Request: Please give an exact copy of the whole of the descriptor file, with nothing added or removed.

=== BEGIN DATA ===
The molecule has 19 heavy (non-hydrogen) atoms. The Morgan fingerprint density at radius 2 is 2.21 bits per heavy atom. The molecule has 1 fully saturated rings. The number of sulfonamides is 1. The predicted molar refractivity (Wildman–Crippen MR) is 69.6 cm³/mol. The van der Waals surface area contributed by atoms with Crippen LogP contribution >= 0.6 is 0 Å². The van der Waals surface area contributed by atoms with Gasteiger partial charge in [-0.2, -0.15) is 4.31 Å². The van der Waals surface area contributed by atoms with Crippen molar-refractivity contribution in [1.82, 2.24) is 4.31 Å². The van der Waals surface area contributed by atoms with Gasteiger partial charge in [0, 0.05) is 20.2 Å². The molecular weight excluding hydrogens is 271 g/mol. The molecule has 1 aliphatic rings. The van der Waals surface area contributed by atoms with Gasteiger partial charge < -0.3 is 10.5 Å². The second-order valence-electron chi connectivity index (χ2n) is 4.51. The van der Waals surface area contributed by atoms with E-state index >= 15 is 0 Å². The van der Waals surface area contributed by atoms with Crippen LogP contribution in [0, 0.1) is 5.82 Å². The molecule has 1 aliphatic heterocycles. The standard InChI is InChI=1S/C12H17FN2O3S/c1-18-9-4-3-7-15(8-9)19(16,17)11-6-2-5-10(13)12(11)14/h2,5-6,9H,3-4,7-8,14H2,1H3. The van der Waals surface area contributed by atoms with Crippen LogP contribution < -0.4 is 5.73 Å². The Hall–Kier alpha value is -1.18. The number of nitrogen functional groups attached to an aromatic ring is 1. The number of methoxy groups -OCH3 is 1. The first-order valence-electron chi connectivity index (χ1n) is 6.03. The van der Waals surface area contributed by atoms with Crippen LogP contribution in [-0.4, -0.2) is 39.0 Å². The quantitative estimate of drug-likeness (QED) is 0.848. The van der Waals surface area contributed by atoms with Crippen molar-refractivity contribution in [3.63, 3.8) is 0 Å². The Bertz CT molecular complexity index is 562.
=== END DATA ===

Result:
The molecule has 19 heavy (non-hydrogen) atoms. The Morgan fingerprint density at radius 2 is 2.21 bits per heavy atom. The molecule has 1 fully saturated rings. The number of sulfonamides is 1. The predicted molar refractivity (Wildman–Crippen MR) is 69.6 cm³/mol. The van der Waals surface area contributed by atoms with Crippen LogP contribution >= 0.6 is 0 Å². The van der Waals surface area contributed by atoms with Gasteiger partial charge in [-0.2, -0.15) is 4.31 Å². The van der Waals surface area contributed by atoms with Crippen molar-refractivity contribution in [1.82, 2.24) is 4.31 Å². The van der Waals surface area contributed by atoms with Gasteiger partial charge in [0, 0.05) is 20.2 Å². The molecular weight excluding hydrogens is 271 g/mol. The molecule has 1 aliphatic rings. The van der Waals surface area contributed by atoms with Gasteiger partial charge < -0.3 is 10.5 Å². The second-order valence-electron chi connectivity index (χ2n) is 4.51. The van der Waals surface area contributed by atoms with E-state index >= 15 is 0 Å². The van der Waals surface area contributed by atoms with Crippen LogP contribution in [0, 0.1) is 5.82 Å². The molecule has 1 aliphatic heterocycles. The standard InChI is InChI=1S/C12H17FN2O3S/c1-18-9-4-3-7-15(8-9)19(16,17)11-6-2-5-10(13)12(11)14/h2,5-6,9H,3-4,7-8,14H2,1H3. The van der Waals surface area contributed by atoms with Crippen LogP contribution < -0.4 is 5.73 Å². The Hall–Kier alpha value is -1.18. The number of nitrogen functional groups attached to an aromatic ring is 1. The number of methoxy groups -OCH3 is 1. The first-order valence-electron chi connectivity index (χ1n) is 6.03. The van der Waals surface area contributed by atoms with Crippen LogP contribution in [-0.4, -0.2) is 39.0 Å². The quantitative estimate of drug-likeness (QED) is 0.848. The van der Waals surface area contributed by atoms with Crippen molar-refractivity contribution in [3.63, 3.8) is 0 Å². The Bertz CT molecular complexity index is 562.